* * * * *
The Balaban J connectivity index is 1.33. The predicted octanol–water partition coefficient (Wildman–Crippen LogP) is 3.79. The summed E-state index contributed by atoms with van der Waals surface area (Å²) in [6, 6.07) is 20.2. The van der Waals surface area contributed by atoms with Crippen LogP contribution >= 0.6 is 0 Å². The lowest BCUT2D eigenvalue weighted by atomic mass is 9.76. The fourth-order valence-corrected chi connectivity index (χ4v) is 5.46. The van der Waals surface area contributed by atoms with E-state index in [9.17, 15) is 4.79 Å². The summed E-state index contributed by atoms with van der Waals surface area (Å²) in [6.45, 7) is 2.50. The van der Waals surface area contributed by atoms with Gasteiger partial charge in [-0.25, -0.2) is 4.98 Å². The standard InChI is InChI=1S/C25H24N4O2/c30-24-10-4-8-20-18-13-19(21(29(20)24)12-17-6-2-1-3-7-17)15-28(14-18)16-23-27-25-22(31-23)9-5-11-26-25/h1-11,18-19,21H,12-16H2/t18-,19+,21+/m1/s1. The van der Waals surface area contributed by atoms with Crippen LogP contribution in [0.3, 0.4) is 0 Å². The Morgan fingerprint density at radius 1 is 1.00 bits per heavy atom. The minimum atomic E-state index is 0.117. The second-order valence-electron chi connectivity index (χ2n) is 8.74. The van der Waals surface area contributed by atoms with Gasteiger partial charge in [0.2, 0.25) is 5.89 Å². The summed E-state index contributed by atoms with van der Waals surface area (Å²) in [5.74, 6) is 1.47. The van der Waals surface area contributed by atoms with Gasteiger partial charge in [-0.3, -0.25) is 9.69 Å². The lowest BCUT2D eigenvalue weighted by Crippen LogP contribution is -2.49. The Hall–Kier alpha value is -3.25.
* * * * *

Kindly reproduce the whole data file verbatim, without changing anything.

The Balaban J connectivity index is 1.33. The predicted octanol–water partition coefficient (Wildman–Crippen LogP) is 3.79. The summed E-state index contributed by atoms with van der Waals surface area (Å²) in [6, 6.07) is 20.2. The van der Waals surface area contributed by atoms with Crippen LogP contribution >= 0.6 is 0 Å². The lowest BCUT2D eigenvalue weighted by atomic mass is 9.76. The fourth-order valence-corrected chi connectivity index (χ4v) is 5.46. The van der Waals surface area contributed by atoms with E-state index in [9.17, 15) is 4.79 Å². The summed E-state index contributed by atoms with van der Waals surface area (Å²) in [6.45, 7) is 2.50. The van der Waals surface area contributed by atoms with Gasteiger partial charge in [-0.25, -0.2) is 4.98 Å². The standard InChI is InChI=1S/C25H24N4O2/c30-24-10-4-8-20-18-13-19(21(29(20)24)12-17-6-2-1-3-7-17)15-28(14-18)16-23-27-25-22(31-23)9-5-11-26-25/h1-11,18-19,21H,12-16H2/t18-,19+,21+/m1/s1. The van der Waals surface area contributed by atoms with Crippen LogP contribution in [0.3, 0.4) is 0 Å². The Morgan fingerprint density at radius 1 is 1.00 bits per heavy atom. The minimum atomic E-state index is 0.117. The second-order valence-electron chi connectivity index (χ2n) is 8.74. The van der Waals surface area contributed by atoms with Gasteiger partial charge in [0.2, 0.25) is 5.89 Å². The summed E-state index contributed by atoms with van der Waals surface area (Å²) in [5.74, 6) is 1.47. The van der Waals surface area contributed by atoms with Gasteiger partial charge in [-0.3, -0.25) is 9.69 Å². The lowest BCUT2D eigenvalue weighted by Crippen LogP contribution is -2.49. The Hall–Kier alpha value is -3.25.